Yes. Defendants should not have to make a choice between death and the exercise of their constitutional rights. The provisions endangering a defendant's constitutional rights should be excised and the resulting statute may remain standing.


Cases Cited by the Court

Other Sources Cited by the Court



State of the Law Before Tomei

Thirty years ago, the United States Supreme Court invalidated the death penalty provision of the Federal Kidnapping Act, 18 USC § 1201[a], which allowed a defendant to be sentenced to death only after a jury trial. Defendants who were tried by the court or pled guilty could not get death. The Jackson court reasoned, "For the evil in the federal statute is not that it necessarily coerces guilty pleas and jury waivers but simply that it needlessly encourages them." United States v. Jackson, 390 U.S. 570, 583 (1968). In Ruiz & Denton v. State, 275 Ark. 410, 630 S.W.2d 44 (1982), the court noted that the Jackson decision has been eroded. For instance, in Corbitt v. New Jersey, 439 U.S. 212 (1978), the Supreme Court held that a State may encourage a guilty plea by offering substantial benefits in return for the plea. However, as Chief Judge Kaye explained, the Supreme Court has never overruled Jackson.

New York reinstated the death penalty in 1995 [NY CLS Penal § 60.06 (1998)]. For this reason, Tomei is a case of first impression. The court, therefore, cites analogous statutes in other states, and the Federal Kidnapping Act, to illustrate the unconstitutionality of the stricken portions of the New York Criminal Procedure Law. Prior to the state's restriction of the death penalty to (1) murder of a police officer acting in the course of his duties, and (2) murder by a prisoner serving a life term (former Penal Law § 1045; see Revised Penal Law § 125.30) in 1965, all forms of First Degree Murder carried the possibility of the death penalty. Therefore, the judge and prosecutor had to acquiesce to any plea bargaining agreement or guilty plea. Once the scope of crimes subject to the death penalty was so narrowed, and the possibility of capital punishment became the exception rather than the rule, judicial and prosecutorial consent became, as a practical matter, less important, as only the rare defendant would fall within the narrow range of circumstances necessary for the death penalty. However, as Chief Judge Kaye pointed out, the state is now bound by Jackson, 390 US 570 (1968), and the prior state of the law is immaterial.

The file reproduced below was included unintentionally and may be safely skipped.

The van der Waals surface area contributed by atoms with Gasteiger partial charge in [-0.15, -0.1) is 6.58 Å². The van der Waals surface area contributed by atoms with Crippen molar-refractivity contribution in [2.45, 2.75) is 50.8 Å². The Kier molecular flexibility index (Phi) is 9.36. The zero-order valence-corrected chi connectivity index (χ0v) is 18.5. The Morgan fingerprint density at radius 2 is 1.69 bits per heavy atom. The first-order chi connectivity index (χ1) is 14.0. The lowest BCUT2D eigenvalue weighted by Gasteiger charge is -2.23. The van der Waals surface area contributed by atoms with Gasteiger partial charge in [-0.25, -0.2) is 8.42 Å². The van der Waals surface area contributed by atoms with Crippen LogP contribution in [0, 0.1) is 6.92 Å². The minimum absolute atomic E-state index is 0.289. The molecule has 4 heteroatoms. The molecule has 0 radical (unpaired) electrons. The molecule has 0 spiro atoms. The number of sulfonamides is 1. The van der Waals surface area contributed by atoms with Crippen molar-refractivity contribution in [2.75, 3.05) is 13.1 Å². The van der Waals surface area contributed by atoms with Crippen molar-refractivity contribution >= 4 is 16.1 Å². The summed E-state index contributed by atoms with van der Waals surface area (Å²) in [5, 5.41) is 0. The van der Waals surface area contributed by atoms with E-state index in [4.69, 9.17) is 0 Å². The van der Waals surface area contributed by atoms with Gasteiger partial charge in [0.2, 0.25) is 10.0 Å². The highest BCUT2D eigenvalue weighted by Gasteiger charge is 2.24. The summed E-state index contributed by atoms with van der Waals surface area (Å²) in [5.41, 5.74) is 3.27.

Effect of Tomei on Current Law

The Court of Appeals invalidated the challenged provisions of the New York statute, CPL 220.10(5)(e) and 220.30(3)(b)(vii). Under the ruling, statewide, defendants may not plead guilty to first degree murder while a notice of intent to seek the death penalty is still pending. The Court admits that the result will reduce the flexibility of both prosecutors and defendants who wish to plea bargain in capital cases. Capital defendants will have fewer opportunities to avoid the possibility of the death penalty.